spring 2012
Language Skills French
The limits of my
language mean the
limits of my world.’
Language learning provides so much more than
a means of communication. Students have the
opportunity to open up their minds and themselves
to new cultures, people and countries.The world
becomes a much smaller place when we take a step
outside our own linguistic boundaries.The French
Department at Ruyton endeavours to give students
a broad knowledge of the French language, as well
as of French-speaking cultures. At all ages and year
levels the girls are encouraged to speak only in
French.This risk-taking is paramount to their
language learning. As they develop, they learn that
it is okay to make mistakes and, importantly, to learn
from them. Promoting this approach helps the girls
develop their fluency, as well as their confidence in
their own ability.
Using AIM (Accelerative Integrated Methodology)
from Prep to Year 8 allows the girls to develop their
language abilities in a safe and fun environment.
AIM, developed in Canada specifically for teaching
French as a second language, is an innovative
programme based upon first language acquisition.
AIM adds a kinaesthetic and visual dimension to
learning French, catering for all learning styles.The
continuity of this programme from Prep to Year 8
allows students to develop conversational skills
within a familiar body of vocabulary, giving them
the opportunity to learn to function entirely in
French within the classroom setting.This readily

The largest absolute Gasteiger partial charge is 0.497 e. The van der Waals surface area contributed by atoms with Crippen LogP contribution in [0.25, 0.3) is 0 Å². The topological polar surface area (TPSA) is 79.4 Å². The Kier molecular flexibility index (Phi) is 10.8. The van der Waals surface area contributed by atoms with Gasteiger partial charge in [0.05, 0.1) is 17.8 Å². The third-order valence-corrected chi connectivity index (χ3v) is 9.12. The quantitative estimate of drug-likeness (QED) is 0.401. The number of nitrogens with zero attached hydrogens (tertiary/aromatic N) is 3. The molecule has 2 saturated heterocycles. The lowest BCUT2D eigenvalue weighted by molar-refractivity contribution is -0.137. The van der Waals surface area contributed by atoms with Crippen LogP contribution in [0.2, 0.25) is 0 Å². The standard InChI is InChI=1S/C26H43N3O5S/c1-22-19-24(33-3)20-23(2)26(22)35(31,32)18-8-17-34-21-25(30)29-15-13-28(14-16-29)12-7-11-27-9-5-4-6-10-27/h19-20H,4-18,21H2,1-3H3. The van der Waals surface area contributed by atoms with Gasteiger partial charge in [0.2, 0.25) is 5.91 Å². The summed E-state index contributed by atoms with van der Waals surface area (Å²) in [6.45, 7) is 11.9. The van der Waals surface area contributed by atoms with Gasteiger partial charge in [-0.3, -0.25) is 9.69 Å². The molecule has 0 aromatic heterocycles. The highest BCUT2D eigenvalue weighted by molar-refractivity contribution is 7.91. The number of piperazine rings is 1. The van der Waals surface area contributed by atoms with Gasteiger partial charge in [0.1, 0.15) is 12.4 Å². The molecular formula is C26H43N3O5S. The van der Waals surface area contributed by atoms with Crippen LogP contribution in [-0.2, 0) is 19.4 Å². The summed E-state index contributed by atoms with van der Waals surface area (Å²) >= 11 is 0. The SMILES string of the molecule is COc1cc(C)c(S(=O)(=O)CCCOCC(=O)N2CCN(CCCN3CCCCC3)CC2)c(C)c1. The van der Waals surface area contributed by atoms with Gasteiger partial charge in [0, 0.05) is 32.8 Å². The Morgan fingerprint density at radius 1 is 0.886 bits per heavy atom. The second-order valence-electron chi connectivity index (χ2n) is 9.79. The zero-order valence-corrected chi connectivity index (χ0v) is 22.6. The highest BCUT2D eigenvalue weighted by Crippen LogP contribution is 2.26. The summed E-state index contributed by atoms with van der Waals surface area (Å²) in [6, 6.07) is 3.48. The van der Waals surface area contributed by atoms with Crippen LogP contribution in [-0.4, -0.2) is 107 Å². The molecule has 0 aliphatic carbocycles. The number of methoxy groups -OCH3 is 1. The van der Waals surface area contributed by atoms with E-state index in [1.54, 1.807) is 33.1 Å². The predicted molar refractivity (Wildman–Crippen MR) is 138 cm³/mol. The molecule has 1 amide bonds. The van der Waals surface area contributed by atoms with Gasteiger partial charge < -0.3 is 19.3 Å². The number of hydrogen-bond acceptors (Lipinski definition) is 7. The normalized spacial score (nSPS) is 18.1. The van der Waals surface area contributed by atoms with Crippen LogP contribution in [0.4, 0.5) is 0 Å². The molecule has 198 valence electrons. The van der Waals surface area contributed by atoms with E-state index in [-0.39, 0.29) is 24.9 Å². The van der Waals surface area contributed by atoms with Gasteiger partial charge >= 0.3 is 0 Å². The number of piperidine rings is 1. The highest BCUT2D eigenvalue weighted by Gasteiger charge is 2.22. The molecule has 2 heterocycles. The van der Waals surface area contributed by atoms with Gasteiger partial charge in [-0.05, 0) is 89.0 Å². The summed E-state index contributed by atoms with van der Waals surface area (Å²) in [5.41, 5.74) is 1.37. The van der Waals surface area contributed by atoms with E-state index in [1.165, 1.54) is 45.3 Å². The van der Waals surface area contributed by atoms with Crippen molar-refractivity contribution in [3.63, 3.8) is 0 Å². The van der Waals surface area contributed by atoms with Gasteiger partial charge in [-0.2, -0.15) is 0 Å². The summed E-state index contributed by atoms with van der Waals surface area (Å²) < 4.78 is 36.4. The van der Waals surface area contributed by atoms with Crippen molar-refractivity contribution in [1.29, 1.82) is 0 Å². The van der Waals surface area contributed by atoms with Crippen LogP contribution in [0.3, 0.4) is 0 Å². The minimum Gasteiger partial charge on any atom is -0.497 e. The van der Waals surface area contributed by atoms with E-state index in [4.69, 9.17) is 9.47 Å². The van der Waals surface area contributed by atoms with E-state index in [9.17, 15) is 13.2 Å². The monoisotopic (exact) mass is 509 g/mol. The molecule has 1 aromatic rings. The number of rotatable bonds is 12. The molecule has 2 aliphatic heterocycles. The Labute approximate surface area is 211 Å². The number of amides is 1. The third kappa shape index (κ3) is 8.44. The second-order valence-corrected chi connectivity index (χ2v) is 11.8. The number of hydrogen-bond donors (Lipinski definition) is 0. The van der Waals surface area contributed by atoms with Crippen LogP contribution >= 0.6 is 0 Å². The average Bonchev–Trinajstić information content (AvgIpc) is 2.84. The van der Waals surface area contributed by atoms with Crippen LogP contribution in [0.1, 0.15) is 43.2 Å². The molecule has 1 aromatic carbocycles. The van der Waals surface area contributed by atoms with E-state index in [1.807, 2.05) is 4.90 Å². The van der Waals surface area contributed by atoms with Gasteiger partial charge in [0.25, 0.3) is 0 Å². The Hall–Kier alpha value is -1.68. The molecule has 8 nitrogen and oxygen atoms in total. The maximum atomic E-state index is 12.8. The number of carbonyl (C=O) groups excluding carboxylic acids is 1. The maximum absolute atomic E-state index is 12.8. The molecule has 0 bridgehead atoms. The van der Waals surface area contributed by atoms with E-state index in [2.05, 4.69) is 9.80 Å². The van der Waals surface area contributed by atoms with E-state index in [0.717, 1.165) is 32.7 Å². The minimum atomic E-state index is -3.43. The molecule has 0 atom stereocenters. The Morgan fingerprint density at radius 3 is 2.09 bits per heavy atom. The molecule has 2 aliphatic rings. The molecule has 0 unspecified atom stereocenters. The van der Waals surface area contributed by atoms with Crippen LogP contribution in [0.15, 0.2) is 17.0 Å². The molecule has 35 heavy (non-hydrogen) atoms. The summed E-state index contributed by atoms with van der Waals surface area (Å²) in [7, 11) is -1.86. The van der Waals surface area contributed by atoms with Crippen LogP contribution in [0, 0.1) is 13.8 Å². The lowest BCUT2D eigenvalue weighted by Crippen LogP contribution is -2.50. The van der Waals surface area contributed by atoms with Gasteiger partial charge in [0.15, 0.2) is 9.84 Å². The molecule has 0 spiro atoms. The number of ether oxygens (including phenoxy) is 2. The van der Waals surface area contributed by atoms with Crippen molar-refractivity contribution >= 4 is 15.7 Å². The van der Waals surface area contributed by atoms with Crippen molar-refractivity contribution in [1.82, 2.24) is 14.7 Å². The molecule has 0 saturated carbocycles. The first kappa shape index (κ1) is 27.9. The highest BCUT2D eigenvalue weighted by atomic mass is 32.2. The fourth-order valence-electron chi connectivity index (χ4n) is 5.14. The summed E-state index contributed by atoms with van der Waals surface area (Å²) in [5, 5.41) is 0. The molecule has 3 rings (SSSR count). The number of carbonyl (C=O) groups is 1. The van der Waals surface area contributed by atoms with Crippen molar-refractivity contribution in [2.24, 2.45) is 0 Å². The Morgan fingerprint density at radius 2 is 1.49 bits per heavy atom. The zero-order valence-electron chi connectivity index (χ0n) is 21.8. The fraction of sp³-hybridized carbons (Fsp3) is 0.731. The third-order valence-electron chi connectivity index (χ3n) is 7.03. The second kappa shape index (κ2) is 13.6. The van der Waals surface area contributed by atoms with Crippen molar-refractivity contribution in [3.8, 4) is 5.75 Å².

demonstrates our Department’s commitment and
approach towards learning French.
With an approach such as this, the girls have the
best possible start to their language career in
French at Ruyton.
Madame Pam Grant,
Dean of French
Mademoiselle Isabel Zumbé is on an exchange programme from Geneva,
Switzerland, and is in the LOTE Department at Ruyton for 2012, while Ms Alice Bray
is in Geneva.
I thought that the exchange programme would be a great opportunity to live and
work in Australia for a year. I had participated in seminars on Australian literature
at University and I wrote about Australian literature for my Master’s thesis, so I
was particularly interested to visit Australia. Planning the exchange was a long
and time-consuming process, which lasted over a year! The schooling system in
Australia is different from the one we have in Switzerland. My school in Geneva
is a co-educational state high school and our students are from a variety of social
and cultural backgrounds, which makes it a fascinating and challenging place to
work. I would be at school only for my assigned teaching hours and for
school meetings. Most students are bi-lingual or even tri-lingual, which is not
unusual in Geneva and Switzerland in general.
I have found Ruyton to be a friendly school with a close-knit community, which
is very new to me. My LOTE colleagues have made me very welcome and have
helped me integrate into the teaching body. I teach French to the girls at Ruyton
which is a novel experience as all my students in Switzerland were Francophones.
I find it fascinating how the girls here acquire the language and I find it
challenging to anticipate the difficulties they may have and how I may be able
to help them. I am grateful for the opportunity to participate in this exchange
programme.There is a lot to learn and to share, and it enriches not only the
teacher but also her students and colleagues.
Mademoiselle Isabel Zumbé,
French exchange teacher
Madame Alice Bray is on the teacher exchange programme in Geneva,
Switzerland. Here are some snapshots of what she has been doing!